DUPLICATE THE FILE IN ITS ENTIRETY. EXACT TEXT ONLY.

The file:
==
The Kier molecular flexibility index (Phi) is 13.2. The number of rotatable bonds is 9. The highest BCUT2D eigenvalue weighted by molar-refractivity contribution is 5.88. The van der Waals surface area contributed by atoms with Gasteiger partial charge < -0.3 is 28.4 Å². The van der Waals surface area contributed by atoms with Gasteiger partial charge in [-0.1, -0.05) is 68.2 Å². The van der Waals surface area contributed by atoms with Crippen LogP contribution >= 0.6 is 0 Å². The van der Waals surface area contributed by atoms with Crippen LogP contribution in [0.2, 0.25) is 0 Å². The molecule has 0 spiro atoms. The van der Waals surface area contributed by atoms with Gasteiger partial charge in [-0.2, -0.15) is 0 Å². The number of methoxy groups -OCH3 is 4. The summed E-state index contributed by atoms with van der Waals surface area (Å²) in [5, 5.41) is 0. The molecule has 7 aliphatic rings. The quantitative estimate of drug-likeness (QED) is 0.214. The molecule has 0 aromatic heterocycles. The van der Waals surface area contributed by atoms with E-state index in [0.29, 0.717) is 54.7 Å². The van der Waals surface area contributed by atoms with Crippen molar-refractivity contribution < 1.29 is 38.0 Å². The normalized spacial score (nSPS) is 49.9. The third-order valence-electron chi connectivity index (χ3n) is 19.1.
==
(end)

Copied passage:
The Kier molecular flexibility index (Phi) is 13.2. The number of rotatable bonds is 9. The highest BCUT2D eigenvalue weighted by molar-refractivity contribution is 5.88. The van der Waals surface area contributed by atoms with Gasteiger partial charge < -0.3 is 28.4 Å². The van der Waals surface area contributed by atoms with Gasteiger partial charge in [-0.1, -0.05) is 68.2 Å². The van der Waals surface area contributed by atoms with Crippen LogP contribution >= 0.6 is 0 Å². The van der Waals surface area contributed by atoms with Crippen LogP contribution in [0.2, 0.25) is 0 Å². The molecule has 0 spiro atoms. The van der Waals surface area contributed by atoms with Gasteiger partial charge in [-0.2, -0.15) is 0 Å². The number of methoxy groups -OCH3 is 4. The summed E-state index contributed by atoms with van der Waals surface area (Å²) in [5, 5.41) is 0. The molecule has 7 aliphatic rings. The quantitative estimate of drug-likeness (QED) is 0.214. The molecule has 0 aromatic heterocycles. The van der Waals surface area contributed by atoms with E-state index in [0.29, 0.717) is 54.7 Å². The van der Waals surface area contributed by atoms with Crippen molar-refractivity contribution < 1.29 is 38.0 Å². The normalized spacial score (nSPS) is 49.9. The third-order valence-electron chi connectivity index (χ3n) is 19.1.